Freemasonry is the science by which morality is taught through the visible symbols and instructive traditions associated with the erection of King Solomonís Temple some 3,000 years ago. Like every science and permanent institution, Freemasonry is built on certain conceded principles. These include a belief in the one living and true God, a revelation of His Will, the resurrection of the body, and the immortality of the soul. When we say "one God," we refer to whatever Supreme and Benevolent Being in which a man places his ultimate trust. We are a non-denominational institution accepting men of all faiths. Freemasonry is the ardent supporter of every religion. It denies to no man his particular theological or secular beliefs, but rather complements and fulfills those beliefs.
Without an expressed belief in these principles, no man can ever become a Freemason. Acceptance of the Fatherhood of God is the very foundation of the Masonic Institution; from this Fatherhood logically flows the Brotherhood of Man.
The Masonic Fraternity stands before the world today, not merely as a marvelous monument of antiquity, older, larger and more widely spread than any other human institution, but as having maintained for so many centuries the essentials of its primary organization. It has long outlived the circumstances which gave it birth. Originally an association of operative stonemasons and builders, whose monuments of rare skill still adorn almost every part of the old world, the hands of time have brought those operative labors to a close. The Everlasting Principles, however, upon which our beloved Craft was founded, are as intact today as they were when it emerged from the very shadows of prehistory. Thus, over the centuries, as the demand for builders of physical temples has subsided, Freemasons have transitioned their efforts to building "spiritual temples" in the hearts of men.
Our ancient Brethren sought to erect temples fit for worship. Freemasonryís great mission today is, and forever shall be, to make those who worship fit to enter those temples.
Since its founding, dynasties have come and gone, nations have been born and buried, and countless orders and societies have been organized and passed into obscurity. Our Order alone has maintained its ancient organization, teaching its lessons of love, peace on earth, goodwill toward man, and is today greater and stronger than it has ever been.
Freemasonry is a broad system of Morals and Ethics. That is, a science of human duties, whose principals are accepted by all religions as essential to human excellence. The cornerstone of these principles rests upon the recognition of a Divine Truth that mankind has a common origin and a common destiny; and that God is the Creator and Father of all of us. Out of that relationship with Deity grows the Brotherhood of Man. Freemasonryís great purpose is to intensify that relationship. Thus, Freemasonry teaches Love, Faith, and Duty, unites man in the strong embrace of fraternal fellowship, and induces emulation of who can best work and best agree. Freemasonry thus becomes a system of spiritual education wherein is taught not only the virtues, but also the useful lessons of everyday life.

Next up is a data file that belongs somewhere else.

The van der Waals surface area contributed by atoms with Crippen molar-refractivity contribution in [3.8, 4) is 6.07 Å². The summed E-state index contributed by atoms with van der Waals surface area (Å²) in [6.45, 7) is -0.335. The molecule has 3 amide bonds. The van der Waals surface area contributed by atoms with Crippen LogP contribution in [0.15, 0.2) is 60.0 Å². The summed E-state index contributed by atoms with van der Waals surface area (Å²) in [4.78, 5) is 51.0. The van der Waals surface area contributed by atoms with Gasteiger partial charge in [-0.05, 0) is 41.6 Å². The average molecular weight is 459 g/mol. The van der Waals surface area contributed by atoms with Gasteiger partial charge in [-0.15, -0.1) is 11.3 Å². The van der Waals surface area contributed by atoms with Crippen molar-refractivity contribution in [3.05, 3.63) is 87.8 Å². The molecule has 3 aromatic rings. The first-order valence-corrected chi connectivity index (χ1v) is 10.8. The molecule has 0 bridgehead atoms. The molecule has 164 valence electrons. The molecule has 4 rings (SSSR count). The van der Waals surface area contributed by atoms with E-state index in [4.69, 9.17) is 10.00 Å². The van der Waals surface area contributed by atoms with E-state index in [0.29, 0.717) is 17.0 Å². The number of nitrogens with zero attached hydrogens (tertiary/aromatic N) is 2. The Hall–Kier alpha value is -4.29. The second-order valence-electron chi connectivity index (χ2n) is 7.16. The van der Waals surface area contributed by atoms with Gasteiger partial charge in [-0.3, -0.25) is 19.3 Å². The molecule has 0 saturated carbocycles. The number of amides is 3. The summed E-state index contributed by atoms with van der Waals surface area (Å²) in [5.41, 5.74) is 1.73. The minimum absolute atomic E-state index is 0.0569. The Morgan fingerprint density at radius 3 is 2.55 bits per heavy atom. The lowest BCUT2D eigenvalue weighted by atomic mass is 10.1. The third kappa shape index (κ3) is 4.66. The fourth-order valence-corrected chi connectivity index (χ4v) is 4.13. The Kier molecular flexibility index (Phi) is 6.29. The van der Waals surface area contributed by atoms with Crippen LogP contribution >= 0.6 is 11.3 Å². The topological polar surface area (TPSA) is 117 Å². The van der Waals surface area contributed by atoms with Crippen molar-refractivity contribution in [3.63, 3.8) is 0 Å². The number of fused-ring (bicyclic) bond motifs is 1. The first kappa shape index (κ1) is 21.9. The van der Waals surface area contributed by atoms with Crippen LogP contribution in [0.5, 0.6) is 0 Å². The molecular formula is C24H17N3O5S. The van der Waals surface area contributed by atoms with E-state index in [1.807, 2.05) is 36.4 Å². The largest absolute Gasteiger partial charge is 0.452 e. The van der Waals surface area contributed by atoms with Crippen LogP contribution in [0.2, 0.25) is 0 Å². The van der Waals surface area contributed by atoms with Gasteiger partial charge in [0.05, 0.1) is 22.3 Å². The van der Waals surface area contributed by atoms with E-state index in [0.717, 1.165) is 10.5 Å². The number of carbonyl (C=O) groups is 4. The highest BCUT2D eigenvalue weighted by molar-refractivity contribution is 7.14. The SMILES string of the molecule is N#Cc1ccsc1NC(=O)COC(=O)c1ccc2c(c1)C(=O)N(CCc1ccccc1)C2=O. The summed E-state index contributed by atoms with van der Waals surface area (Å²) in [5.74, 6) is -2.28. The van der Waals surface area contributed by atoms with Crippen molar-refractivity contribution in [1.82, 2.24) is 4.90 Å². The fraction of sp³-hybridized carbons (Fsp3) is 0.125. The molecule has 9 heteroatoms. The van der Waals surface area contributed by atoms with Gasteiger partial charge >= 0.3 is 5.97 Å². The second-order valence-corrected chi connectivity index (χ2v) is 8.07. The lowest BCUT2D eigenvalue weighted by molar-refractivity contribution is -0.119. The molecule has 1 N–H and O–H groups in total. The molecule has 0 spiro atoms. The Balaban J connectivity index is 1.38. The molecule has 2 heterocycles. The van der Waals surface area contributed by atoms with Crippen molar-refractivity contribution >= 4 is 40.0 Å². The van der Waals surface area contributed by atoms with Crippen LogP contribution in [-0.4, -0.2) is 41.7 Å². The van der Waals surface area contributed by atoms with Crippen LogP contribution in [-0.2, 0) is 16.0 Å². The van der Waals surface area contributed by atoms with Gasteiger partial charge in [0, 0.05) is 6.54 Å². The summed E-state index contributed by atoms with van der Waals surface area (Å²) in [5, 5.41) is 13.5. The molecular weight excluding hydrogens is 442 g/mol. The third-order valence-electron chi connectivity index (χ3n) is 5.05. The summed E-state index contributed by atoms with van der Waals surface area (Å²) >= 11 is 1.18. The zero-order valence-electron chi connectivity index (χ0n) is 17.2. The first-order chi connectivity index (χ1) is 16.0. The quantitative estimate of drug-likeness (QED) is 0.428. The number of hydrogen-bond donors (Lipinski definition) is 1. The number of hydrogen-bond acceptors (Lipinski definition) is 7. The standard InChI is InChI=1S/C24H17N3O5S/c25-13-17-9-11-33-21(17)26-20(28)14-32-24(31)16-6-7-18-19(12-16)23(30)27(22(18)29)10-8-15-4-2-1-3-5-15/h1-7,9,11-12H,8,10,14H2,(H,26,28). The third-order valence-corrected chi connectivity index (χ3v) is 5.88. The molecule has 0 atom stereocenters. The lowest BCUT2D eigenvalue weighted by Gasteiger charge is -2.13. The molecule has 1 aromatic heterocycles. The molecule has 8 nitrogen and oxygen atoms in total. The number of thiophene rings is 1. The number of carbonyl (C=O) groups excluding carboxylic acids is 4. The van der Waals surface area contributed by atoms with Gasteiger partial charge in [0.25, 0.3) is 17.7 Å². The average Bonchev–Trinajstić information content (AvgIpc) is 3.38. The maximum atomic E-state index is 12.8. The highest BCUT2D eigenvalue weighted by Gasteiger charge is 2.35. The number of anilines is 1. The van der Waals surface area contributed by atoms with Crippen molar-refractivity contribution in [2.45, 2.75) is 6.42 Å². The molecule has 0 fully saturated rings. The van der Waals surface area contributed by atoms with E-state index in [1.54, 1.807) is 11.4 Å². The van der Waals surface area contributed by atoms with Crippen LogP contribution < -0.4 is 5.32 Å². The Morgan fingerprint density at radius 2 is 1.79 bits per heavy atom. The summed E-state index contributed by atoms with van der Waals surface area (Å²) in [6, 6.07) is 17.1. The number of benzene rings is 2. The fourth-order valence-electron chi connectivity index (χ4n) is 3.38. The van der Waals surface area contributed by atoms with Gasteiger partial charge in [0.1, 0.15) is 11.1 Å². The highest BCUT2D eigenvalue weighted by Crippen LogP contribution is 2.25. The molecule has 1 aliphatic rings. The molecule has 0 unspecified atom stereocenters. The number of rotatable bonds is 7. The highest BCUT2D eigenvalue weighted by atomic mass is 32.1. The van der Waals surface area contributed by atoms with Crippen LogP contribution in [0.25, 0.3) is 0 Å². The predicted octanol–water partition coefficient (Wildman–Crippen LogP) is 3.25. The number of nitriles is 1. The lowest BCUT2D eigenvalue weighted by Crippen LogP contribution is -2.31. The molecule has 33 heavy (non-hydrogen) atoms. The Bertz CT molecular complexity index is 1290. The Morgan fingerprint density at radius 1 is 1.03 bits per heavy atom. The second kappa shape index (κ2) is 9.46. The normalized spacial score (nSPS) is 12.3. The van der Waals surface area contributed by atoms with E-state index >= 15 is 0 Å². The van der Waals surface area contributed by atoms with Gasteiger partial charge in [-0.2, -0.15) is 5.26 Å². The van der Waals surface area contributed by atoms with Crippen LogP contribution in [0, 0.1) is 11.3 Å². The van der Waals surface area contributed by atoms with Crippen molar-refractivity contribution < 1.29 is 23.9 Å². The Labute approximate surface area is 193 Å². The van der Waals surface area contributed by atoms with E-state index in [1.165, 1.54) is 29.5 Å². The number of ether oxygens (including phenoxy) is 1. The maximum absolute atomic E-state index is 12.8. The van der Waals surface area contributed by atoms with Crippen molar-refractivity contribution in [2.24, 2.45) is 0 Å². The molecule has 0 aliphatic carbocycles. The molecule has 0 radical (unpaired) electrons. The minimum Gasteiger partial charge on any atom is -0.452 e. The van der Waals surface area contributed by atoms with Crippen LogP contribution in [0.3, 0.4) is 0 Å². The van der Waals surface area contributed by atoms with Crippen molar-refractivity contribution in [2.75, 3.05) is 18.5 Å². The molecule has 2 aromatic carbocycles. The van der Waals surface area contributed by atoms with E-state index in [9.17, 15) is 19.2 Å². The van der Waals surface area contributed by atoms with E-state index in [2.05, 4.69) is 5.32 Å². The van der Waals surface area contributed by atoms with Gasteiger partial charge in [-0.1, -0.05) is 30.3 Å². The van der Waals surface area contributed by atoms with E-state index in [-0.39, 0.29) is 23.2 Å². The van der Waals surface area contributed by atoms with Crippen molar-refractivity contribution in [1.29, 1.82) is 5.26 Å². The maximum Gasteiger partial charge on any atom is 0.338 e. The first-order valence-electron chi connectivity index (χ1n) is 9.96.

The Temple of King Solomon signifies to us the Temple of our bodies, that is, our Inner Spiritual Temple. The tools and implements used in the building of Solomonís Temple signify to us the cultivation of the virtues to be practiced in the erection of the inner spiritual temple of man. The traditions associated with Solomonís Temple serve as worthy examples for our imitation, and to inspire in us a love of all that is good and true.
Freemasonry teaches us that the most important part of life lies in the discharge of our duties toward God and our fellow man. That eminent patron of Freemasonry, St. John the Evangelist, when so old that he had to be carried in the arms of his friends into an assembly of children, lifted himself up and said: "Little children, love one another." When asked, "Have you nothing else to tell us?" he replied, "I say this again and again, because if you do this, nothing more is needed." That, dear reader, is the foundation of Freemasonry.
Freemasonry is not a mere pastime; not a mere amusement. It is an active, living principle. Its ritual, its symbolism, and its drama are not empty ceremonies. Formed and perfected over the centuries, they serve to exemplify and impart important truths for mankind. Freemasonry adapts its theories, its ethical thought, and its teachings to the practical relations of life.
There are no dogmas in Freemasonry. Its so-called "secrecy" is confined to simple means of communication and methods of recognition. Its tenets are universally approved. What Freemasonry condemns no good man upholds. The essence of Freemasonry is character. A man is what he does. The Masonís manhood and worth is not measured by wealth, fame or fortune, but by faithful, consistent and unselfish service. In like manner, the measure and worth of any institution is the effect it has upon the individual and society.
What has Freemasonry given to mankind and society? It paved the way for freedom of speech. It has ever been the enemy of any power that suppressed free thought and the enslavement of the mind. It rejects the bigotry and superstition that erected inquisitions and persecution of all types; and the ignorance and fanaticism that invented instruments of torture and deprivation. It points out to man that free thought and free speech, and the study of the sciences, are necessary for mankindís mental and intellectual emancipation; that the study of nature brings manís soul nearer to his Creator; and that knowledge drives out ignorance and superstition. It has taught mankind that, after he has emancipated himself from the vices that tyrannize and oppress, he must learn to govern himself wisely by practicing the Cardinal Virtues of Freemasonry: Temperance, Fortitude, Prudence, and Justice.